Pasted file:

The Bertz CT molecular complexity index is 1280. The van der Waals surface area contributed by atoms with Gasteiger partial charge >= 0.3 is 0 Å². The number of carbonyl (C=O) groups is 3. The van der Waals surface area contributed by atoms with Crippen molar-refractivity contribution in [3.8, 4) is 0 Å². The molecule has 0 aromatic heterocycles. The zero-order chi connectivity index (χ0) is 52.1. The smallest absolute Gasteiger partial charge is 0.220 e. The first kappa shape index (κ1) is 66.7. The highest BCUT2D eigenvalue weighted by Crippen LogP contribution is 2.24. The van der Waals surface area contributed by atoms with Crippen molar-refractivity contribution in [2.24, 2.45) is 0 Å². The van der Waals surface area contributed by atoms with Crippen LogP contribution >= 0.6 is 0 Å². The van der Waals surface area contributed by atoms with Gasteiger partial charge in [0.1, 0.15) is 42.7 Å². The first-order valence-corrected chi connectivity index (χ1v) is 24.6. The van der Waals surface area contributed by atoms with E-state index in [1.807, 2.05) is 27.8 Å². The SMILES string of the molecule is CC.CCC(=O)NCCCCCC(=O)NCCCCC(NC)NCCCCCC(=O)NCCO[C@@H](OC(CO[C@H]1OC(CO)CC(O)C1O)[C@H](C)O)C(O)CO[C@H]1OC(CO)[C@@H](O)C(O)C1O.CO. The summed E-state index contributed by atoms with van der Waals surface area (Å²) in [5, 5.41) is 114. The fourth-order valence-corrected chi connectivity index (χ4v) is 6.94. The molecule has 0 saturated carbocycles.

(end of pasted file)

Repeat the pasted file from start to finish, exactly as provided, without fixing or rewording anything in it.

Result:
The Bertz CT molecular complexity index is 1280. The van der Waals surface area contributed by atoms with Gasteiger partial charge >= 0.3 is 0 Å². The number of carbonyl (C=O) groups is 3. The van der Waals surface area contributed by atoms with Crippen molar-refractivity contribution in [3.8, 4) is 0 Å². The molecule has 0 aromatic heterocycles. The zero-order chi connectivity index (χ0) is 52.1. The smallest absolute Gasteiger partial charge is 0.220 e. The first kappa shape index (κ1) is 66.7. The highest BCUT2D eigenvalue weighted by Crippen LogP contribution is 2.24. The van der Waals surface area contributed by atoms with Crippen molar-refractivity contribution in [2.24, 2.45) is 0 Å². The van der Waals surface area contributed by atoms with Crippen LogP contribution >= 0.6 is 0 Å². The van der Waals surface area contributed by atoms with Gasteiger partial charge in [0.1, 0.15) is 42.7 Å². The first-order valence-corrected chi connectivity index (χ1v) is 24.6. The van der Waals surface area contributed by atoms with E-state index in [1.807, 2.05) is 27.8 Å². The SMILES string of the molecule is CC.CCC(=O)NCCCCCC(=O)NCCCCC(NC)NCCCCCC(=O)NCCO[C@@H](OC(CO[C@H]1OC(CO)CC(O)C1O)[C@H](C)O)C(O)CO[C@H]1OC(CO)[C@@H](O)C(O)C1O.CO. The summed E-state index contributed by atoms with van der Waals surface area (Å²) in [5, 5.41) is 114. The fourth-order valence-corrected chi connectivity index (χ4v) is 6.94. The molecule has 0 saturated carbocycles.